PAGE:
Does Australia have a soccer culture? The casual international observer may readily associate the green and gold with triumphs in rugby union and cricket while sports fans Down Under would as likely put AFL (Australian Rules) or rugby league ahead of football as the national game.
An alternative argument comes Joe Gorman’s meticulously researched history of Australian soccer, where the writer makes a persuasive case that not only is football the only truly national sport, it’s also the backbone of immigrant integration into wider Australian society. Indeed, the issue of ethnicity is so intertwined with soccer in Australia.
Like Ulrich Hesse-Licthenberger’s Tor! and Phil Ball’s Morbo that detail the development of football in Germany and Spain respectively, The Death and Life of Australian Soccer is more than just a history of the sport, but a detailed examination into the evolution of a young nation that has often struggled with the integration of recently arrived immigrants into society, and saw soccer become a frontline on this struggle.
At the heart of Gorman’s book is the dichotomy that Australian soccer has struggled with since the game started to establish a foothold. On one hand, immigrant clubs such as South Melbourne Hellas, Marconi or St George Budapest acted as a focal point for the likes of the Greek, Italian and Hungarian immigrants, but struggled to attract Anglo-Australians away from rugby league and Aussie Rules.
On the other hand, Gorman neatly details how both the national team and new clubs in non-ethnic heartlands such as Newcastle or Canberra tapped into a passion for the game that existed beyond the ethnic roots, yet when regular attempts were made to de-ethnicise the game in the 1980s, the two forces usually ended in failure. And yet, the writer shows how hard it is to divorce these issues from each other.
The chapters that detail the development of Australia’s “golden generation” is a case in point. The book charts the arrival of the precociously talented Mark Viduka through Melbourne Croatia.
Along the journey, Gorman introduces us to a dizzying array of individuals from across the spectrum, all of whom contribute to the growth of the game. There’s Charles Perkins, one of the first indigenous Australians to compete in professional sport, even via a brief stint in England, Johnny Warren, one of Australia’s greatest ever players, and journalist and doyen of soccer writing in Australia, Andrew Dettre.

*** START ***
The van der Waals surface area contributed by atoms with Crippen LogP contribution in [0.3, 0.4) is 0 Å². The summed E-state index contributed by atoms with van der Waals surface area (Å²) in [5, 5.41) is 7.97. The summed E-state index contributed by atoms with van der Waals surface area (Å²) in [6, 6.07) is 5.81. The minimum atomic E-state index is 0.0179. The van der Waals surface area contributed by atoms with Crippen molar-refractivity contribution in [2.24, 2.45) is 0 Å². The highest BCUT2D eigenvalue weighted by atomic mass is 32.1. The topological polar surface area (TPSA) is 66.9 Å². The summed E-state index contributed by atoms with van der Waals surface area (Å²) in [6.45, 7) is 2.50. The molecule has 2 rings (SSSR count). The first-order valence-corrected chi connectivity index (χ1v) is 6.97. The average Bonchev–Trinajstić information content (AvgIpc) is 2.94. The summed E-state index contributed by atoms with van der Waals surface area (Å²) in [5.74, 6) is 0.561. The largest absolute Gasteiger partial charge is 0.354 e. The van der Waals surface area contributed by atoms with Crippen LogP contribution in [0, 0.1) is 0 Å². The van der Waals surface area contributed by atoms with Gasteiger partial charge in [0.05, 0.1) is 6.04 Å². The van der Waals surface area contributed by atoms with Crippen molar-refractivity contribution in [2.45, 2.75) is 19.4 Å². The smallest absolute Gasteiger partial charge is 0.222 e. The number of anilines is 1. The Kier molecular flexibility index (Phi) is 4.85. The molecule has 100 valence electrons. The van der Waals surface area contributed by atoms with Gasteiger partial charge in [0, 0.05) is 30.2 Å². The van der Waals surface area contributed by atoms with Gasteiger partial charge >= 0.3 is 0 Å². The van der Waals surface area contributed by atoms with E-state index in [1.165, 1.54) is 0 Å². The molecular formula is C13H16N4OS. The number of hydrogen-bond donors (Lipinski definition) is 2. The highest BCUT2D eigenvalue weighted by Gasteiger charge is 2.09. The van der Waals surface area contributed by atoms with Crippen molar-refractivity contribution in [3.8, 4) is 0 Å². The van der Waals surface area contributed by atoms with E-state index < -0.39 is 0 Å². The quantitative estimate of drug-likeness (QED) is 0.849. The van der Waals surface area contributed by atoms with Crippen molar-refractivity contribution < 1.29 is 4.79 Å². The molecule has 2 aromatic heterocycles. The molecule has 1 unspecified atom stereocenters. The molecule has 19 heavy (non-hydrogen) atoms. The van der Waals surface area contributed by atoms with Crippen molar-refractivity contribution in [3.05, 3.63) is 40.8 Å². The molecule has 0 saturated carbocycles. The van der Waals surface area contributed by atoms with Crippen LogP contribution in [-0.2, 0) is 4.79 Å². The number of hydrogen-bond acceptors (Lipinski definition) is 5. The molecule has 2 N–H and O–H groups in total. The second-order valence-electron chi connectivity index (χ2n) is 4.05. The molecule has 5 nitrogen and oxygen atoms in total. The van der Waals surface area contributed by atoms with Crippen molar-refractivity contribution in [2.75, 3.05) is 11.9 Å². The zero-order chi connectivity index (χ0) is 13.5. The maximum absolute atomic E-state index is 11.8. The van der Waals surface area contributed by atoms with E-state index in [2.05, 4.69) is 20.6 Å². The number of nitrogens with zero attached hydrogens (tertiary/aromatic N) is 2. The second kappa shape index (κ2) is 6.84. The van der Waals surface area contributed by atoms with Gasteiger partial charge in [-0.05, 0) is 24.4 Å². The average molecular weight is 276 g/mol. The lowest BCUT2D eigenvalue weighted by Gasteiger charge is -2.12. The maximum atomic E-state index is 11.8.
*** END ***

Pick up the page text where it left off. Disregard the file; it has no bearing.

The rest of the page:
If anything, this is as much Dettre’s story as it is that of Australian soccer, and Gorman has based a lot of this book around conversations with the Hungarian immigrant who led the charge of football writing and did much to shape the game throughout the 50s, 60s and 70s, even making it as far as the corridors of government, but eventually becoming marginalised and disillusioned as the game changed from the 80s onwards. Often contradictory but always insightful, Dettre spent much of his career wrestling with “the ethnic questions” of expanding the game to Anglo-Australians while staying in touch with the communities who built up the game and clubs in the first place.
There are a few minor criticisms of the book. Gorman’s research is so meticulous and in-depth that he has more stories than he sometimes knows what to do with. The result is some characters, like Ulysses Kokkinos, a talented playboy who stowed away on a ship to Australia, vied with John Kosmina for a spot in the national team, and was eventually jailed for extortion and blackmail, are afforded a couple of pages when it’s clear there is an equally fantastic story here that could use more space. Such is the tyranny of editing. The book also naturally focuses on Sydney and Melbourne, sometimes at the expense of Brisbane and Adelaide in particular.
But these are minor points in what is one of the most comprehensive accounts of the growth, decline and subsequent growth again of Australia soccer. While the first half of the book is a story of passion, the second is a story of ruthless pragmatic management, and the reader is rightly left with an uneasy feeling at the end. Australia may finally have a successful, well attended national league but all statistics and knowledge is reset from the start of the A League. To critics of the English Premier League, some of this may seem incredibly familiar.
At a point where the A-League is facing questions about its management and expansion into new territories and the national team is struggling relative to a decade of success, Gorman’s book has never been more vital.